The Problem with Mechanics-First Development

Star Fox Zero was kind of a disaster.
Miyamoto was tasked with leading the development of a game that would prove the Wii U GamePad’s worth—a controller that featured dual analog sticks, NFC, all the face and shoulder buttons you could ask for, and… oh yeah, a second screen.

The master chef was given an armful of ingredients and told that he had to use them all, and what we got was not very tasty. The result:
Complicated controls. Star Fox games used to be played with a single analog stick that controlled the vehicle’s movements (in all directions) as well as the aiming at the same time. In fact, the SNES accomplished this with only a D-Pad before the 64 version! The Wii U sequel(?) suffered from too many input methods when controls were spread out across both analog sticks and the gyroscope motion controller. It was simply too many leaps at once.
The game was built around its “unique” control scheme and the types of puzzles that accompanied. Some interesting new ideas were birthed, and yes, players could overcome the learning curve and pilot effectively using the GamePad… even enjoy themselves… but for everyone who mastered the game, three other players were turned away by its obtuseness.
Rehashing of story & scenarios. The developers under Miyamoto (with help from Platinum Games) put so much effort into the mechanics of this new Star Fox entry, that they neglected the storytelling and presentation aspect, opting yet again to return to the tired tale of Fox moping about his Dad, Peppy insensitively bringing him up, and killing Andross. The title “Zero” was meant to convey that this was not a true prequel or sequel, but a reimagining of the original.

The developers put so much effort into the mechanics of Star Fox Zero, that they neglected the storytelling and presentation aspect.

And at the end of the day, the gaming industry talked about Star Fox Zero for a few weeks. It got some good reviews from those who put up with its controls, got some bad reviews by the people who did not get it, and then people moved on. It had “zero” staying power, so to speak.
Nintendo fans had been asking for more Star Fox, but we didn’t like the game that we got.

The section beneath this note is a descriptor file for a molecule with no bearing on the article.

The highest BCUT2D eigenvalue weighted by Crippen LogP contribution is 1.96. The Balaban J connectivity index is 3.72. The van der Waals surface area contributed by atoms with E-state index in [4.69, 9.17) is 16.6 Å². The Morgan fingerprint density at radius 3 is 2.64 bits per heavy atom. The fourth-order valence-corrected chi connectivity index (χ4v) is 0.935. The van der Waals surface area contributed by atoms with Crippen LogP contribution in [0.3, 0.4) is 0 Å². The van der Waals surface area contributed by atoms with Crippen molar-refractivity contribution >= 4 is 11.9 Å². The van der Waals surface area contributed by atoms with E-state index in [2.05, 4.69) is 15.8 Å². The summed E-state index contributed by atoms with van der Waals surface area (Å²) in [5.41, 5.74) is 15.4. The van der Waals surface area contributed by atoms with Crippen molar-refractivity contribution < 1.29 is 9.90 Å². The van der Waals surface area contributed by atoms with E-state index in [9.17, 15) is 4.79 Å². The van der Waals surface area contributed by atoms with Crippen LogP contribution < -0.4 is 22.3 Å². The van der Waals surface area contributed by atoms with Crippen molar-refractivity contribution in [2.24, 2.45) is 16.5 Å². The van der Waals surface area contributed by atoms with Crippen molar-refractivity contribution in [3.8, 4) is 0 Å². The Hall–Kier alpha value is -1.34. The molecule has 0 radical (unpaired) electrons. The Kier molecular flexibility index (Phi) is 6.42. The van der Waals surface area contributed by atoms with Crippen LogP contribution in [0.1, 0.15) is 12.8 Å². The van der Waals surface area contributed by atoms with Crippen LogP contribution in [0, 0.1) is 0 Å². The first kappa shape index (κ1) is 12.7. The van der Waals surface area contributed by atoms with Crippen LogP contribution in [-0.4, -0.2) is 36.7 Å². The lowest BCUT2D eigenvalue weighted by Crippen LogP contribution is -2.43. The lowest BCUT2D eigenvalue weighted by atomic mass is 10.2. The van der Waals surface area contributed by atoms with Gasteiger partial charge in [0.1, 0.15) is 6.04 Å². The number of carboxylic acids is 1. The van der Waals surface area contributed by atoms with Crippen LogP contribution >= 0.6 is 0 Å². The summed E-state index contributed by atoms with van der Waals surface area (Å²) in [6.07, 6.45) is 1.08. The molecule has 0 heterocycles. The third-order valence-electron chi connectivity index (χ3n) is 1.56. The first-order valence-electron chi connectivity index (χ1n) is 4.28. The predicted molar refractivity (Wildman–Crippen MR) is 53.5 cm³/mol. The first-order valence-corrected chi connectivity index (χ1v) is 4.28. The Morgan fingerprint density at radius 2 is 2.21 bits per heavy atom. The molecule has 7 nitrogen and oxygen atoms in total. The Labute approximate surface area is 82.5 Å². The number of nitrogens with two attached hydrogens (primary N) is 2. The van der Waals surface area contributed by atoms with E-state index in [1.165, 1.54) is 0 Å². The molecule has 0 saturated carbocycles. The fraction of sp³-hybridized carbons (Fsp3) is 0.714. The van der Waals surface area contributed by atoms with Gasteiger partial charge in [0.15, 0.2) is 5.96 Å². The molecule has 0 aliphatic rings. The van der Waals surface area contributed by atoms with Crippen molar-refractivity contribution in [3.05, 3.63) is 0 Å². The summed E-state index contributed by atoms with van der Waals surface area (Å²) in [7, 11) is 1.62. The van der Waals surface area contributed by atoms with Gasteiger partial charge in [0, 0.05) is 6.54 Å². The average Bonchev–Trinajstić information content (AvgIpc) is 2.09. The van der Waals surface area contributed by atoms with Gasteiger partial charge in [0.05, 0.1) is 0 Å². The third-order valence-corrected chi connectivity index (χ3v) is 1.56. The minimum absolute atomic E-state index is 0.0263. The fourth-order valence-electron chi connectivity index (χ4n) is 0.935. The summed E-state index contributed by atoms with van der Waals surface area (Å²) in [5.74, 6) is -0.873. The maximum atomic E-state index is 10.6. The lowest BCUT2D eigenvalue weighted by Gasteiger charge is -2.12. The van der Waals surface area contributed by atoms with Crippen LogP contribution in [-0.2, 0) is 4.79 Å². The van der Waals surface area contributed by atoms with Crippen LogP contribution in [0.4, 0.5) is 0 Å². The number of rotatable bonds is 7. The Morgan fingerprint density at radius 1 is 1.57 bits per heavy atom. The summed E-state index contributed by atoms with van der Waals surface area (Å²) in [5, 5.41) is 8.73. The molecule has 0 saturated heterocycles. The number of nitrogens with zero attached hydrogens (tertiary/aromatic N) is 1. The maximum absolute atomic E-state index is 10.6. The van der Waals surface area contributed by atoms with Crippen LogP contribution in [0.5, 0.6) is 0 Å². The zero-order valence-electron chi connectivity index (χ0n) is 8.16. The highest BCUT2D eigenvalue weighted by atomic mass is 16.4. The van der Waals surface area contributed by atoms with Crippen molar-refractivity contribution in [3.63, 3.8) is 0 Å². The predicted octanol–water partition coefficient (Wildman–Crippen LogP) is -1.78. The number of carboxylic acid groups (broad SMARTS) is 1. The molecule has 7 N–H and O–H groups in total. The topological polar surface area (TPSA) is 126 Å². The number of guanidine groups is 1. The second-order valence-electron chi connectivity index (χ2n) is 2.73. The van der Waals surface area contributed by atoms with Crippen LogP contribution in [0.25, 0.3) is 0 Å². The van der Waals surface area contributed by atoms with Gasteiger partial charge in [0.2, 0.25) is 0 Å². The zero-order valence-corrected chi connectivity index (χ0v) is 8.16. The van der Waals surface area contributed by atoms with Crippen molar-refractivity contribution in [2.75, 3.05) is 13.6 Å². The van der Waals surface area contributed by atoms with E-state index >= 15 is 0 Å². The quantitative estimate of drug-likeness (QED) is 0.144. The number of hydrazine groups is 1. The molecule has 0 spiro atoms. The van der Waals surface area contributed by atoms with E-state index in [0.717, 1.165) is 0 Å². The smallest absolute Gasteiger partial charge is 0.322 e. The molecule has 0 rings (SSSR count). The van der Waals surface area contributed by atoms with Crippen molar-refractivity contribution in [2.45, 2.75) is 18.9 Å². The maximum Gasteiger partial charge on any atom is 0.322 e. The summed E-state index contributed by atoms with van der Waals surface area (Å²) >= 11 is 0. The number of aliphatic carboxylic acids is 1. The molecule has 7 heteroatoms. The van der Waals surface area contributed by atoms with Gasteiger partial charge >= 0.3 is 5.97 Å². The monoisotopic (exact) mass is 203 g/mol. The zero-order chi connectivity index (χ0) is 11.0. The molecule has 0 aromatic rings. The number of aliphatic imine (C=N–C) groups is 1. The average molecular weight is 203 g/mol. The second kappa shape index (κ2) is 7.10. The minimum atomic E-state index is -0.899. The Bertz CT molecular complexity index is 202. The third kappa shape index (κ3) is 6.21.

A deeper problem becomes clear: Sometimes, Nintendo will not make a game until they have a concept that uses their controllers in an “interesting” way.
Don’t believe me? This is exactly what is happening with games like F-Zero right now.
An unfortunate quote from the mouth of Miyamoto: “If we create a new type of controller interface, and we find a controller interface that’s particularly suited for F-Zero, then maybe we’ll do something with it in the future.”

This is a problem.

Mechanics-first development lends itself to some glaring issues…

Gimmicky games. There is only so much you can change about how video games are controlled over the span of a few decades. Sure, there is more than one way to skin a cat, but there are not unlimited ways. Analog sticks and buttons have become a mainstay in gaming for a reason: they’re good. Standard controllers have reliable, fast, easy methods of input that do not require huge learning curves. Sticking with the status quo allows players to forget that there is a controller in their hands and become immersed in the game itself. That immersion could manifest in a sense of awe at the world around their character, or even within the game’s story (if the game has a decent story worth paying attention to, that is).
Abandoned franchises. Keeping a control scheme is no reason not to create a sequel. It is absurd.

Nintendo has one of the most valuable stables of intellectual properties and franchises on the planet, yet they historically do not give proper franchise care across the board. Games like the aforementioned F-Zero have not seen a sequel in a decade, and games like Metroid were experimented on so hard that the resulting explosion left the series locked away (until this year’s miraculous E3).

I appreciate Nintendo as innovators. Their foray into the early days of motion-control on Wii paid off with interesting new physical mechanics, and mixing up the Mario formula in Galaxy 1 & 2 resulted in some mind-bending gameplay mechanics.